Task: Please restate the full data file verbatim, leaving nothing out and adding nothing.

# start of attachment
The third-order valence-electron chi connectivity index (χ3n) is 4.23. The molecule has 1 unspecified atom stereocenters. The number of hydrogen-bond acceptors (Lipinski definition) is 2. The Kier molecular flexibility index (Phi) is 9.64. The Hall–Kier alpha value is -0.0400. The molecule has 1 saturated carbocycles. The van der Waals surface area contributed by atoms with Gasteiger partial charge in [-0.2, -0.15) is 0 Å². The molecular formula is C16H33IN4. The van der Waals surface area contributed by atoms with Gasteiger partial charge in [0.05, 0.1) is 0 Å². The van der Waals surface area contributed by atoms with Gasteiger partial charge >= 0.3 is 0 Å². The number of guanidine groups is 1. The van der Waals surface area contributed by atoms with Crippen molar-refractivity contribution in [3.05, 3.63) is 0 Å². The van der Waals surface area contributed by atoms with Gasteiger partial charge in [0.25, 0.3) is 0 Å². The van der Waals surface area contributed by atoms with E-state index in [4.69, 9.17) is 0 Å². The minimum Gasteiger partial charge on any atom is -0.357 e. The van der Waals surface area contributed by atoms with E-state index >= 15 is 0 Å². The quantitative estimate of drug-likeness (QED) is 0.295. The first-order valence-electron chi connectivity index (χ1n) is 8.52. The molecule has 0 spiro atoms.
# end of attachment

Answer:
The third-order valence-electron chi connectivity index (χ3n) is 4.23. The molecule has 1 unspecified atom stereocenters. The number of hydrogen-bond acceptors (Lipinski definition) is 2. The Kier molecular flexibility index (Phi) is 9.64. The Hall–Kier alpha value is -0.0400. The molecule has 1 saturated carbocycles. The van der Waals surface area contributed by atoms with Gasteiger partial charge in [-0.2, -0.15) is 0 Å². The molecular formula is C16H33IN4. The van der Waals surface area contributed by atoms with Gasteiger partial charge in [0.05, 0.1) is 0 Å². The van der Waals surface area contributed by atoms with Gasteiger partial charge >= 0.3 is 0 Å². The number of guanidine groups is 1. The van der Waals surface area contributed by atoms with Crippen molar-refractivity contribution in [3.05, 3.63) is 0 Å². The van der Waals surface area contributed by atoms with Gasteiger partial charge in [0.25, 0.3) is 0 Å². The van der Waals surface area contributed by atoms with E-state index in [4.69, 9.17) is 0 Å². The minimum Gasteiger partial charge on any atom is -0.357 e. The van der Waals surface area contributed by atoms with E-state index >= 15 is 0 Å². The quantitative estimate of drug-likeness (QED) is 0.295. The first-order valence-electron chi connectivity index (χ1n) is 8.52. The molecule has 0 spiro atoms.